Water Bills set to Plummet
Water companies in the UK have recently promised that consumers will see a price drop by 2025. The plans laid out for water customers in England and Wales are part of a pledge by water regulators OFWAT to lower water bills by £15-£25 a year from 2020. Every five years OFWAT review their pricing policy, and have said that they aim to reduce bills by 4% to make water more affordable.
Water costs have risen sharply since privatisation in 1989. In fact, bills have climbed above inflation by around 40%. OFWAT chief executive Regina Finn says:
“We understand times are hard and we have listened to what customers have told us. They want a safe, reliable water supply at a reasonable cost. People can shop around for the best deal on many things, but not water.”
You can save on your water bill by investing in more water efficient appliances and water saving gadgets, such as shower timers. You can also save water by collecting rain water and using it to wash the car in the garden.
How are Water Bills Calculated?
The amount you pay for your water will depend on where you live. There are regional differences in domestic water rates, and your bills will be based on the area you are in and the water in your region. The cost will include your water supply, plus other things such as maintaining water quality. Some consumers have opted to install a water meter. This can prove to be cheaper, depending on how much water you use.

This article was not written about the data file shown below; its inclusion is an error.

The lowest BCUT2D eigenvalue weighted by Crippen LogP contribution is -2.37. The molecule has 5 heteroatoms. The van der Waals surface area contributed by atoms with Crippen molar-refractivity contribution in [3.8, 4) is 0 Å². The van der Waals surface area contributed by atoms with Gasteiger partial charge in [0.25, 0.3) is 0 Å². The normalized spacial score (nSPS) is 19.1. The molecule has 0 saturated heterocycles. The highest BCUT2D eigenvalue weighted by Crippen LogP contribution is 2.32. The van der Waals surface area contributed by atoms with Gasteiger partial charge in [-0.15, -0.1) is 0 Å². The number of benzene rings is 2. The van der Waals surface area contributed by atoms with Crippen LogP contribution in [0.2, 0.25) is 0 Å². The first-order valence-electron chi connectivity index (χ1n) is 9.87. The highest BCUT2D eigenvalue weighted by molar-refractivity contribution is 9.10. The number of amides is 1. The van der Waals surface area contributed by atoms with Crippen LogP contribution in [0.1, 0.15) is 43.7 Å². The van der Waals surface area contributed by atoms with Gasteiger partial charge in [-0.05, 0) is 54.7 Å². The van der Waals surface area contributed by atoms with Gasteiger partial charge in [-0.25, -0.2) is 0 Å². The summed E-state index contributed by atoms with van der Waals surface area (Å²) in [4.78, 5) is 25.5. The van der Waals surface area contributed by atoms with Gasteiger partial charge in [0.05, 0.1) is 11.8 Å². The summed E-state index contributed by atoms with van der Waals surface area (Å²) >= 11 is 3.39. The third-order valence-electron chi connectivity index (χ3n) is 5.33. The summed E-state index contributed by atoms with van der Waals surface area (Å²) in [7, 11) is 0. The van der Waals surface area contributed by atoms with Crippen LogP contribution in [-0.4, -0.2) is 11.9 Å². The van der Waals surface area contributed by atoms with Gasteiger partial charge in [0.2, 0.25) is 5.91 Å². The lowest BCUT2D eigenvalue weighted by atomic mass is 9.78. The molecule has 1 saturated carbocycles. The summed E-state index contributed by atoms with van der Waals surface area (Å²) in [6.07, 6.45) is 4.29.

Unmetered water customers are charged based on the rateable value (RV) of their homes. This means the bill is a set amount, covering the cost of domestic water and sewage, regardless of how much water is used. Rateable values are based on property assessments taken between 1973 and 1990, as well as the size and type of building. If your home was built after 1990, it will probably have been fitted with a water meter instead.
Metered properties have their water readings taken from a water meter, and you will be charged for the water units that you use. Water meters only really save you water if your usage is low. If you’re considering installing a water meter, there are a variety of factors which should influence your decision.
- How often do you use your washing machine and dishwasher?
- How many people in your home take daily baths or showers?
- What do you currently pay for water?
Water meters can be installed for free by your water provider. If you find a water meter doesn’t suit your needs, you can switch back to unmetered bills as long as you do so within 12 months of the initial installation.